The Greensboro Summit goals to broaden reasonably priced housing, promote wholesome dwelling situations, and cut back evictions and persistent homelessness, in response to native information

Although “a lot of work” has been done in the Summit / Cone Apartments and many of the apartments have been re-let, finding affordable housing in Greensboro remains a major challenge.

Real estate experts estimate that around 26,000 people in Greensboro live in houses or apartments that cost more than 30 percent of their wages in monthly rent. Byerly calls these people “rent charged” and he’d love to see that number go down.

Affordable housing is within reach, experts say, but it takes a massive effort from property owners, financial agencies, health care providers, and government officials to devise complex programs to address a complex problem.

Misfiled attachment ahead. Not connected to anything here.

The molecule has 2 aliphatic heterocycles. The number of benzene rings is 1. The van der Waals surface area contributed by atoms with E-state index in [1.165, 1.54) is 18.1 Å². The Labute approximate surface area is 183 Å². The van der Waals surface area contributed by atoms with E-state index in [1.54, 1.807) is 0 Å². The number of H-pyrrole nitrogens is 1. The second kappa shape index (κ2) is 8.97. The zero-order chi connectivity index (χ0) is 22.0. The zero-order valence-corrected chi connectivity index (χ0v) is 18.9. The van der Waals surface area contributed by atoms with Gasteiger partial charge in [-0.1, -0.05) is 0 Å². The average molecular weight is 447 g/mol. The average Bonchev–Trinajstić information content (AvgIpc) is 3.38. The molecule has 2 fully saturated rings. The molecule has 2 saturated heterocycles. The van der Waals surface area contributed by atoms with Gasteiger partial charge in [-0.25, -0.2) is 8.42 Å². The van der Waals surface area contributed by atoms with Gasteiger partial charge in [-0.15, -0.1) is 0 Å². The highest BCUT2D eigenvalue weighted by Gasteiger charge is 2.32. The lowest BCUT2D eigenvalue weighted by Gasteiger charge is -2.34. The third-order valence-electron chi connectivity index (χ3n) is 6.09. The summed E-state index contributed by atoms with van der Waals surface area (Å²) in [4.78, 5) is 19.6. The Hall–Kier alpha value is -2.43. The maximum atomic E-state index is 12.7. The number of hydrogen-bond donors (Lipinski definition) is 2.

According to proponents of affordable housing, every year a good idea or new connection comes from the Greensboro Housing Summit, and the planners hope this year’s event will generate enough ideas in seven hours to improve the problem next year.

Although open to the public, reservations for the Wednesday Summit are already sold out.

The event is hosted by the Housing Coalition, which can guide people to housing opportunities while working with public and private officials to improve the quality and number of affordable housing units. Byerly said the group helped 22 families who were forced to move out of Summit / Cone to find new places to live.

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